4) My Scoutmasters, Scouting was wonderful, and I was lucky enough to experience it before the dismal tide of political correctness and health and safety overwhelmed it. We had a lot of rough and tumble fun, we did things and went to places that we wouldn't have otherwise, my lifelong love of walking was started by Tom, John, Mick, George and the rest, and I'm very grateful.

5) Keith Floyd, God rest him, who couldn't love Floyd's tipsy, rambling presentations, often a hopeless businessman but with a huge passion for food. Floyd's food wasn't about creating abstract art on a plate, it was about good ingredients, flavour and a deep understanding of the cuisines (of France especially) int he countries he visited.

6) My best mate, most of us do pretty ordinary jobs, we're cooks, computer fixers, office workers, drivers and the like, but my best mate does one of those hero's jobs where he is often in the line of danger in order to protect the public. I know he doesn't like me banging on about it, but it is what I think, cheers matey.

7) Jo Strummer and The Clash, I used to be rather right wing you know, but Strummer's lyrics were always there, tales of liberty and political insurrection. Justin Sullivan and New Model Army are another big influence and inspiration.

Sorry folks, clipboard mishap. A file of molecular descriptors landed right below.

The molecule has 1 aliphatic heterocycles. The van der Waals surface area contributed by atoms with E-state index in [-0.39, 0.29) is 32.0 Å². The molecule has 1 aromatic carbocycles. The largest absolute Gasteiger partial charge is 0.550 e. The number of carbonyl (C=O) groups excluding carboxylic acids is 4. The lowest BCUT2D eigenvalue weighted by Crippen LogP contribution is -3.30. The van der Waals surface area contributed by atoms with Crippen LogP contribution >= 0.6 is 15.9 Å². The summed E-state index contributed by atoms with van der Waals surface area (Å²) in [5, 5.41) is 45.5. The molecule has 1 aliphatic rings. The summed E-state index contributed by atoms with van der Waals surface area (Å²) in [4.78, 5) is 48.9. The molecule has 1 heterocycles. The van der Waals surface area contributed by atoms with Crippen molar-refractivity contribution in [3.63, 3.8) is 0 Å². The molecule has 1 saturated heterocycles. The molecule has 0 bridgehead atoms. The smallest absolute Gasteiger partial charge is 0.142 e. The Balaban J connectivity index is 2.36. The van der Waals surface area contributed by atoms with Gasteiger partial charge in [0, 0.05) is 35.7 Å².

8) The kids, Joseph, Ellie, Stephen, Natty, Joshua and Kayleigh, spending time with my niece and nephew and my friend's children is always wonderful. The best thing about children is that when you're really just a 42 year old child yourself, messing around with the kids is just great fun.

9) The young people I work with, in turn positive, exasperating, hilarious, joyful, progressive, lacking in all common sense, forward looking, hopeful, audacious and unpredictable but never, ever dull. Oh, to be young and have no responsibility.

10) My friends, and especially my friends who are parents because that's like having at least one extra full time job per child, and to see such great young people being well guided into their place in the world gives you a bit of hope. I think my favourite thing to do is just to get all my family and friends and the kids round for dinner, eat too much, drink some good wine and have a good laugh, a family and friends dinner will invariably end with me in helpless fits of giggles over some daft joke.